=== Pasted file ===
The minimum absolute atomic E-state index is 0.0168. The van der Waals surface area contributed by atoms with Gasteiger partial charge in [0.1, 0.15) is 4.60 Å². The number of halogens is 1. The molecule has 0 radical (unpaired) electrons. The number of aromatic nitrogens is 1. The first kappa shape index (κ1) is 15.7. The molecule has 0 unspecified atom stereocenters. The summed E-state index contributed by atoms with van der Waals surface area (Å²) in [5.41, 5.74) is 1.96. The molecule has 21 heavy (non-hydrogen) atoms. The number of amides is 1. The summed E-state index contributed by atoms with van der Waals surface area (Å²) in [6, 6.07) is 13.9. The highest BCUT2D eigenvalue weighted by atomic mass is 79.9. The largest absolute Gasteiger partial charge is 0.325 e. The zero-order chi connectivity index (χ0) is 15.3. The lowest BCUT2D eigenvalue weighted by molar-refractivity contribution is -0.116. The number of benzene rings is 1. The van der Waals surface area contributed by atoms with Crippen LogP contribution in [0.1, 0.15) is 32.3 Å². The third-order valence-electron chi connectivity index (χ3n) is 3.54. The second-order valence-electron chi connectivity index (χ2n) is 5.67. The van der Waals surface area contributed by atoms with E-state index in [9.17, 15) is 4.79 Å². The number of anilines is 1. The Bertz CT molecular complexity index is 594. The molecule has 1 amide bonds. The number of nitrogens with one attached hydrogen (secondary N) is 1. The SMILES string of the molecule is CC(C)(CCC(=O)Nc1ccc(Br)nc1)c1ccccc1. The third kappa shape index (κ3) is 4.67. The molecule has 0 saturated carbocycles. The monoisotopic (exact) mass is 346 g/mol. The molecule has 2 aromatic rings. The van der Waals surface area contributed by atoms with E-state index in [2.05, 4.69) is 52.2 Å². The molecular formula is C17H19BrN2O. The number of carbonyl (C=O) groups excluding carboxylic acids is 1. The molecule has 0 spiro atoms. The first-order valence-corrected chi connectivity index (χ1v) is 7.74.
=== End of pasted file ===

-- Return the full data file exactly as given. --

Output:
The minimum absolute atomic E-state index is 0.0168. The van der Waals surface area contributed by atoms with Gasteiger partial charge in [0.1, 0.15) is 4.60 Å². The number of halogens is 1. The molecule has 0 radical (unpaired) electrons. The number of aromatic nitrogens is 1. The first kappa shape index (κ1) is 15.7. The molecule has 0 unspecified atom stereocenters. The summed E-state index contributed by atoms with van der Waals surface area (Å²) in [5.41, 5.74) is 1.96. The molecule has 21 heavy (non-hydrogen) atoms. The number of amides is 1. The summed E-state index contributed by atoms with van der Waals surface area (Å²) in [6, 6.07) is 13.9. The highest BCUT2D eigenvalue weighted by atomic mass is 79.9. The largest absolute Gasteiger partial charge is 0.325 e. The zero-order chi connectivity index (χ0) is 15.3. The lowest BCUT2D eigenvalue weighted by molar-refractivity contribution is -0.116. The number of benzene rings is 1. The van der Waals surface area contributed by atoms with Crippen LogP contribution in [0.1, 0.15) is 32.3 Å². The third-order valence-electron chi connectivity index (χ3n) is 3.54. The second-order valence-electron chi connectivity index (χ2n) is 5.67. The van der Waals surface area contributed by atoms with E-state index in [9.17, 15) is 4.79 Å². The number of anilines is 1. The Bertz CT molecular complexity index is 594. The molecule has 1 amide bonds. The number of nitrogens with one attached hydrogen (secondary N) is 1. The SMILES string of the molecule is CC(C)(CCC(=O)Nc1ccc(Br)nc1)c1ccccc1. The third kappa shape index (κ3) is 4.67. The molecule has 0 saturated carbocycles. The monoisotopic (exact) mass is 346 g/mol. The molecule has 2 aromatic rings. The van der Waals surface area contributed by atoms with E-state index in [2.05, 4.69) is 52.2 Å². The molecular formula is C17H19BrN2O. The number of carbonyl (C=O) groups excluding carboxylic acids is 1. The molecule has 0 spiro atoms. The first-order valence-corrected chi connectivity index (χ1v) is 7.74.